• EU becomes richer!• Forest area of the EU increases by 18%• Forest cover decreases slightly• Timber production increases by 30%• Paper & pulp production increases by 6%• New member states have forests rich in biodiversity: Mediterranean (i.e. Cyprus), boreal (Baltic countries), mountainous forests (i.e. Czech & Slovak Republics).• Most forests are classified as “semi-natural”.21/03/2003 14
    • Forestry in the new Member States• Most have long forestry tradition.• Emphasis is given in benefits for society.• Most countries are timber producing.• Biodiversity conservation is in many countries a major pillar of forest policy.• Central forest administration.• Mostly state owned – changes since the 1990s.• Economies in transition.• Environmental problems mainly due to pollution.21/03/2003 15
    • Forest BD agreements CBD CBD MCPFE Ramsar WHC CITES signed ratified Cyprus 12/6/92 10/7/96     Czech Republic 04/6/93 03/12/93     Estonia 12/6/92 27/07/94     Hungary 13/6/92 24/02/94     Latvia 11/6/92 14/12/95     Lithuania 11/6/92 01/02/96     Malta 12/6/92 29/12/00     Poland 05/6/92 18/01/96     Slovak Republic 19/5/93 25/08/94     Slovenia 13/6/92 09/07/96    21/03/2003 16
    • Forest Cover EU 25200000 New States150000 EU 1510000050000 0 Source: FAO country profiles21/03/2003 17
    • Forest Cover of the EU 100% 80% 60% Other Land 40% Forest 20% 0% New States EU 15 EU 25 Source: FAO country profiles21/03/2003 18
    • Forest Production EU 25 350000 300000 250000 200000 New Members 150000 EU 15 100000 50000 0 Ro In W Sa W W du oo oo oo w un st nw d d- d dw ria Re Ba Fu oo oo lR el sid se d d ou d ue nd Pa s w ne oo ls d Source: FAO country profiles21/03/2003 19
    • Pulp & Paper EU 25 90000 80000 70000 New Members 60000 50000 EU 15 40000 30000 20000 10000 0 W Re Pa O th oo co pe er d ve ra F Pu re nd ib d lp re Pa Pa Pu pe pe lp rb r oa rd Source: FAO country profiles21/03/2003 20
    • Expected trends for production• Trade between EU & new members is today lower than expected (distance, income) – trade is expected to increase• Demand and consumption is increasing – pressures for higher production.• Accessibility to markets will improve.• Private bodies will press for participation and changes in ownership.• Short term perspective – short rotations.21/03/2003 21
    • Expected trends for protection• Demand for public goods will be increasing.• Need for adaptability of forest ecosystems (climate change, etc.).• Further need for protection from natural hazards (i.e. floods).• Importance of biodiversity in/of forest ecosystems will increase.21/03/2003 22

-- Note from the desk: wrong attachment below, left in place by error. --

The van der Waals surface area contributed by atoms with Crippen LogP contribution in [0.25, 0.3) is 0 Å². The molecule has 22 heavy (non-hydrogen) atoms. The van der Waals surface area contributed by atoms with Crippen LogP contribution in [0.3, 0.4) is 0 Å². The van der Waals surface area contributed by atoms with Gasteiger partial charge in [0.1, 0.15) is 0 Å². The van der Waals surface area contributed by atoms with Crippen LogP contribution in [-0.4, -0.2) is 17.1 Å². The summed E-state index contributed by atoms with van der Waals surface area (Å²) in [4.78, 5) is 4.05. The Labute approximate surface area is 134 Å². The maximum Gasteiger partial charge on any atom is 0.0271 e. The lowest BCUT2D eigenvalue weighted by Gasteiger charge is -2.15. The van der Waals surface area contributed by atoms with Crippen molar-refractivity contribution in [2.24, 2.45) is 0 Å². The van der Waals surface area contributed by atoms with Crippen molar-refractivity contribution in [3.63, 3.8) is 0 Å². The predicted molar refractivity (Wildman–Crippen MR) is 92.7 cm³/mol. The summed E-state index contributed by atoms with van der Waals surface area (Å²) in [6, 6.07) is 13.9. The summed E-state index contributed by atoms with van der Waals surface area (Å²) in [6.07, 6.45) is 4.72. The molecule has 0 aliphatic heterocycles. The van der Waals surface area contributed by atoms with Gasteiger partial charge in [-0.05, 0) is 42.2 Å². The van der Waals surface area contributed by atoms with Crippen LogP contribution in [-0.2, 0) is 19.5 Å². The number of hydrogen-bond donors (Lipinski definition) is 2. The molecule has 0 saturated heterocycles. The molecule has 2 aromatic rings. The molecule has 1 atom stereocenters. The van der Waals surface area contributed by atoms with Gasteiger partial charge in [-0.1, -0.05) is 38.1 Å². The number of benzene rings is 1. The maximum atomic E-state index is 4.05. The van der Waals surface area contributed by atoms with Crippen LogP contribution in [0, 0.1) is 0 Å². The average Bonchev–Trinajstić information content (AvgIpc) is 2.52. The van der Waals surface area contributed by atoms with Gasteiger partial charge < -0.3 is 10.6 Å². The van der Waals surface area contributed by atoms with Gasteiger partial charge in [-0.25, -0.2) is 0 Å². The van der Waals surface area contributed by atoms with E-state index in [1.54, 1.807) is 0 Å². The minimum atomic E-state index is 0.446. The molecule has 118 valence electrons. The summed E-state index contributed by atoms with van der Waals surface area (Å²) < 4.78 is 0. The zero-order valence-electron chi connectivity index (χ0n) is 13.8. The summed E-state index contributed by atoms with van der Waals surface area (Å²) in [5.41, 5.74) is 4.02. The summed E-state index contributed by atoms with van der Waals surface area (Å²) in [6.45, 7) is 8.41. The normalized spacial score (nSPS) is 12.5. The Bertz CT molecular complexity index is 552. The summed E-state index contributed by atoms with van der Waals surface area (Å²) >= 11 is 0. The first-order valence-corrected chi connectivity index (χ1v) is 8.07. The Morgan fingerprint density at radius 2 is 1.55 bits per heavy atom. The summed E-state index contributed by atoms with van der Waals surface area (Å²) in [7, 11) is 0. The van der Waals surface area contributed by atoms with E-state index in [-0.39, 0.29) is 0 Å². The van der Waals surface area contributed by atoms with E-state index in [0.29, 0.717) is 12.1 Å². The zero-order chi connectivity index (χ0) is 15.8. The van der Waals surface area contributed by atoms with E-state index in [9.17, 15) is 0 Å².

• Trends for forest biodiversity• Liberalization in market mechanisms and the minimized role of the state in forest management will put pressure on biodiversity targets in forestry.• The public & the international environmental scene are interested in the maintenance of forest biodiversity and the benefits deriving from it.• The maintenance of BD in the forest is a prerequisite for the maintenance of its functions.• A need to secure the role of SFM in the EU from negative side – effects of economy transition.21/03/2003 23
    • The challenges for the EU• To improve the liberalization of the market, without risking the long term perspectives of forests.• To introduce techniques, legislation and instruments of the EU in the new members without losing their long forestry tradition – keep variety within the EU.• To modify the role of the state and keep its controlling, supporting and coordinating function.• To make best use of the public forests for the society & to assist the viability of private owners, securing the integrity of the forest ecosystems.• To improve the cross sectoral dialogue in the EU.21/03/2003 24
    • Forestry and biodiversity21/03/2003 25
    • The role of the new EU members• Bring their view in the EU and the international forest policy scene.• Promote the implementation of policy decisions on the ground, by changing and re-shaping the existing instruments.• Support the dialogue between parties and create national approaches for the linkage between BD conservation and forestry.• Work on capacity building, information exchange and alignment of forest data within the EU.21/03/2003 26